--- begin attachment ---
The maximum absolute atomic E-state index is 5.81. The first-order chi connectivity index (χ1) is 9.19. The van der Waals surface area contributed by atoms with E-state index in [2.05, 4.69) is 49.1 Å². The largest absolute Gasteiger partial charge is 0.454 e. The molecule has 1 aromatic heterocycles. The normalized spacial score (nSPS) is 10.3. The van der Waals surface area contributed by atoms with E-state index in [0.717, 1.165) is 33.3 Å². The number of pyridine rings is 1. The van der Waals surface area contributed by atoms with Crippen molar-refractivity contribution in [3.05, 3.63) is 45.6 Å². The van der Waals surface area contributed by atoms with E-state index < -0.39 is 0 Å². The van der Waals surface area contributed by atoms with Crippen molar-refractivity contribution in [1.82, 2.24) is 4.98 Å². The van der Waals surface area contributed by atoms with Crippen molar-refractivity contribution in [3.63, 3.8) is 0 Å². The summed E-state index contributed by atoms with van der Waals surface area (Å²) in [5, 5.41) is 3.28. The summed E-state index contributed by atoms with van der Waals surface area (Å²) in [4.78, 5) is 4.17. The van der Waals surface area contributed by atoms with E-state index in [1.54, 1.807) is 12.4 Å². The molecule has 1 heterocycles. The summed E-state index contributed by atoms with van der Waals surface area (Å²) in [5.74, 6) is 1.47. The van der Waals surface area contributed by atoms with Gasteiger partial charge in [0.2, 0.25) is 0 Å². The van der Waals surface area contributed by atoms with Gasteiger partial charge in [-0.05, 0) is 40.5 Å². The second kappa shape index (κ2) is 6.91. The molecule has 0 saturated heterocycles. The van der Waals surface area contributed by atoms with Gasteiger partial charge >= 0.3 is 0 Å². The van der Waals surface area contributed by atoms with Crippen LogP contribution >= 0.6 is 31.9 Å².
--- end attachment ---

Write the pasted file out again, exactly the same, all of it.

The maximum absolute atomic E-state index is 5.81. The first-order chi connectivity index (χ1) is 9.19. The van der Waals surface area contributed by atoms with E-state index in [2.05, 4.69) is 49.1 Å². The largest absolute Gasteiger partial charge is 0.454 e. The molecule has 1 aromatic heterocycles. The normalized spacial score (nSPS) is 10.3. The van der Waals surface area contributed by atoms with E-state index in [0.717, 1.165) is 33.3 Å². The number of pyridine rings is 1. The van der Waals surface area contributed by atoms with Crippen molar-refractivity contribution in [3.05, 3.63) is 45.6 Å². The van der Waals surface area contributed by atoms with E-state index < -0.39 is 0 Å². The van der Waals surface area contributed by atoms with Crippen molar-refractivity contribution in [1.82, 2.24) is 4.98 Å². The van der Waals surface area contributed by atoms with Crippen molar-refractivity contribution in [3.63, 3.8) is 0 Å². The summed E-state index contributed by atoms with van der Waals surface area (Å²) in [5, 5.41) is 3.28. The summed E-state index contributed by atoms with van der Waals surface area (Å²) in [4.78, 5) is 4.17. The van der Waals surface area contributed by atoms with E-state index in [1.54, 1.807) is 12.4 Å². The molecule has 1 heterocycles. The summed E-state index contributed by atoms with van der Waals surface area (Å²) in [5.74, 6) is 1.47. The van der Waals surface area contributed by atoms with Gasteiger partial charge in [0.2, 0.25) is 0 Å². The van der Waals surface area contributed by atoms with Gasteiger partial charge in [-0.05, 0) is 40.5 Å². The second kappa shape index (κ2) is 6.91. The molecule has 0 saturated heterocycles. The van der Waals surface area contributed by atoms with Gasteiger partial charge >= 0.3 is 0 Å². The van der Waals surface area contributed by atoms with Crippen LogP contribution >= 0.6 is 31.9 Å².